Enid Roberts, 91, will ring the bells for Charles just like she did for Elizabeth
Like a marathon, a three-hour peak can go wrong. Or get some neighbors to complain. “Ropes can break, people can make mistakes. So unless you’re very good wrestlers, you’re not sure if you can make the distance when you go to ring a bell,” Roberts said.
Enid came to Australia in 1955. According to the Australian and New Zealand Association of Bellringers, Roberts was the first woman to conduct a chime in Australia and held other records.
On Tuesday night, in an interview with the , she was so reluctant to press her own horn or ring her own bell herald that her bell-ringing team staged a surprising tribute.
Gathered beneath the ropes that the bell ringers pull to rotate the bells 360 degrees, Bell Tower Captain Ross Langford-Brown said: “She was so very, very humble. She’s one of the best wrestlers in the world, she still is.”
“She ushered in the Queen’s coronation 70 years ago,” Langford-Brown said. “That was wonderful.”
It takes agility, strength, a brain for numbers and a memory for complex patterns to become a bell ringer, said the bell ringer of St. Jude, who ranges in age from 16 to Roberts.
They include 16-year-old Andrew Gilchrist, his brother, his father and a retired academic, Diana Whitton, who was motivated to get involved after hearing the bells ring at her 94-year-old mother’s funeral. “There was one for every decade,” she said.
Roberts started ringing the bells at 15 and saw an appeal for members in her local newspaper in England. At that time there were only a few bell ringers. She recalled cycling from village to village with a group of eight bell ringers for services. All are dead now except one, she said.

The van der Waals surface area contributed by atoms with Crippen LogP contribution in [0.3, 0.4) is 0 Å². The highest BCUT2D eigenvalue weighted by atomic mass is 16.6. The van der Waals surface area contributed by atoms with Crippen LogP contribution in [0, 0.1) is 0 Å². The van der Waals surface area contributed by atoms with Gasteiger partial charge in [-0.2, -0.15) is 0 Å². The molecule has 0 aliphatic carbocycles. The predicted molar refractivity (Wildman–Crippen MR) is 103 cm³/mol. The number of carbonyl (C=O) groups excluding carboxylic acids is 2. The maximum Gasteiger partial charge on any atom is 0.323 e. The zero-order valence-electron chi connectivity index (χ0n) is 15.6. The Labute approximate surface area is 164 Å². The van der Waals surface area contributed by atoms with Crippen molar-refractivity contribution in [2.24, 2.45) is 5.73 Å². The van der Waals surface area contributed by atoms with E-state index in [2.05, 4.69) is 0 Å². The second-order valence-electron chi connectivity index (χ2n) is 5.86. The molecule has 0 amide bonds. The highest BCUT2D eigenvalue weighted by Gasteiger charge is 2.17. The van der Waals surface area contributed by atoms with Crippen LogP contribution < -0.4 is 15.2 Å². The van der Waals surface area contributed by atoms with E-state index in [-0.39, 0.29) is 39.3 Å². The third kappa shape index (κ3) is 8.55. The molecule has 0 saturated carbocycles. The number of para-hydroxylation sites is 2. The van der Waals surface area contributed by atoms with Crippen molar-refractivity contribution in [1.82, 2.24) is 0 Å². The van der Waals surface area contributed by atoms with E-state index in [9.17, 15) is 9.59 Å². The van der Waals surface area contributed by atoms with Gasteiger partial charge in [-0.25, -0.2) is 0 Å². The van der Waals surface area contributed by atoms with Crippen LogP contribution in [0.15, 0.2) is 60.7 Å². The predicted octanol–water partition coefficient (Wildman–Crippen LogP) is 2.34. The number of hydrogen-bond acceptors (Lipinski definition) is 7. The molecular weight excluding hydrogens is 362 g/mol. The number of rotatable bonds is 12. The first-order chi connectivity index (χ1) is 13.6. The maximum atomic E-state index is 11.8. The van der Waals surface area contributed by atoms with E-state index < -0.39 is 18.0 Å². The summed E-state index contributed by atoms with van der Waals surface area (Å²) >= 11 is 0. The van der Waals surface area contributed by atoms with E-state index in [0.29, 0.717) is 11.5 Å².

Robert said bell ringing was a challenge. “If you do everything right, you make music with a perfectly coordinated band.”
During the last coronation, the ringing in British churches stopped when a clapper in one bell fell out, another bell cracked and the wind blew the sound away. Even Westminister Abbey’s first attempt to ring the full bell failed. A second attempt succeeded. “The chime is a testament that we have wrestlers of this generation with the stamina of their old fathers,” he said The Sounding World publication at that time.
Hunchbacks are in demand now. Bell Master Richard Webster, a volunteer, rings bells in churches across Sydney because he loves it, for the company and for the mental and physical stimulation. It is his job to announce the changes. “All in,” he intoned.
But it’s a dying craft.
Webster says more people are needed to keep the old practice alive. Please contact ANZAB.org.au if you would like to try it. Most churches welcome visitors.
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